In her article "Dante's Linguistic Detail in Shelley's Triumph of Life" Anita O'Connell analyzes Shelley's attention to detail in Dante's poetic style and presents a close textual analysis of the ways Shelley draws on the beauty of Dante's texts. When Dante's Divine Comedy re-emerged into the public sphere in Britain through Henry Cary's 1814 translation, his reputation was as a stern, dark, Medieval poet and readers and writers alike shared a love of the perceived gothicism particularly of The Inferno. Shelley, however, differed from this general view of Dante: despite the grotesque descriptions in his Triumph of Life, Shelley draws most upon the delicate beauty and attention to detail he finds in Dante's texts.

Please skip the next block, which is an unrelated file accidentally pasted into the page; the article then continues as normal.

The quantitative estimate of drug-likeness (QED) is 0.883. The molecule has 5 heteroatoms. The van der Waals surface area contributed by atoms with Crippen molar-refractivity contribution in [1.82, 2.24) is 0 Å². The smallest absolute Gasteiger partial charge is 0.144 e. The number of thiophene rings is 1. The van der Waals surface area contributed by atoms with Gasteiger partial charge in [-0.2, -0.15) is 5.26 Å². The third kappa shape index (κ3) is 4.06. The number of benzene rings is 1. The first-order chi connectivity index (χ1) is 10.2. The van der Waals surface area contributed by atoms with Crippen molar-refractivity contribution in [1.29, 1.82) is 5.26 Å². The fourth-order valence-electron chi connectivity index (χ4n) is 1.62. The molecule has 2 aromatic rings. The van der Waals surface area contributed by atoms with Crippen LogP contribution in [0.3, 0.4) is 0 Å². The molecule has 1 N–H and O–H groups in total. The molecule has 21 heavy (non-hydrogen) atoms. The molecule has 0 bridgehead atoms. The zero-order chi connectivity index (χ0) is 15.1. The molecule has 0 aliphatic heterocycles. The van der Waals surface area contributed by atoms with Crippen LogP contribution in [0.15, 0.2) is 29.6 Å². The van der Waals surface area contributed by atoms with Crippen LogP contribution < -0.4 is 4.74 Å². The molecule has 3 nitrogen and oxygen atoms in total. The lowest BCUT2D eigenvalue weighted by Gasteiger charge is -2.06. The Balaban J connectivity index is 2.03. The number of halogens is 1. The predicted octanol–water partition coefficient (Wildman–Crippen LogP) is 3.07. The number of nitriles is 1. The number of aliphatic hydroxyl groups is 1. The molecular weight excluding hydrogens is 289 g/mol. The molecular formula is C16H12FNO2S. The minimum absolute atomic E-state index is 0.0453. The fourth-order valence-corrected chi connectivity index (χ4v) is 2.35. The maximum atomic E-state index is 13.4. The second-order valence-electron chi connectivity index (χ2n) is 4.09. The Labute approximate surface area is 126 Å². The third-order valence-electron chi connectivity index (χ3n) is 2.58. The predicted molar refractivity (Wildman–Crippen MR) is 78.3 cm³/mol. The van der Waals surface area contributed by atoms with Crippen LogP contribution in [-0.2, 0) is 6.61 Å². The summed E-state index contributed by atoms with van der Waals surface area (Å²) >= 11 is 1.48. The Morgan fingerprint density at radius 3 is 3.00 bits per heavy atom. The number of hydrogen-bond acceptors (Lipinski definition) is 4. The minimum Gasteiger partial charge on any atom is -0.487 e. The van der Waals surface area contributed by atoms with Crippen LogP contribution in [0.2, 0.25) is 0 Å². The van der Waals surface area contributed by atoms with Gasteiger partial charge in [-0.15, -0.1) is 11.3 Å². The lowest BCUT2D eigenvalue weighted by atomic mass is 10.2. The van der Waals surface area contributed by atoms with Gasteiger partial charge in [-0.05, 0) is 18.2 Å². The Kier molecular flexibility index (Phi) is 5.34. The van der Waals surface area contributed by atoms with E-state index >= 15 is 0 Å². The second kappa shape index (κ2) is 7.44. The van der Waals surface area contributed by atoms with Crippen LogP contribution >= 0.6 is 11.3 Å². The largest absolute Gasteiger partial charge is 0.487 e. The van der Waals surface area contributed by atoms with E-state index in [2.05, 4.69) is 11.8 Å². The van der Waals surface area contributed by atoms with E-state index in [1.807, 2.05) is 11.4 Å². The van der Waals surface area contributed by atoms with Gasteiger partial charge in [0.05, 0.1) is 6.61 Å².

"Dante's Linguistic Detail in Shelley's Triumph of Life."
CLCWeb: Comparative Literature and Culture
This text has been double-blind peer reviewed by 2+1 experts in the field.
The above text, published by Purdue University Press ©Purdue University, has been downloaded 705 times as of 11/24/14.
CLCWeb: Comparative Literature and Culture is published by Purdue University Press ©Purdue University in open access. Please support the journal: Click here for more information and to make your donation online.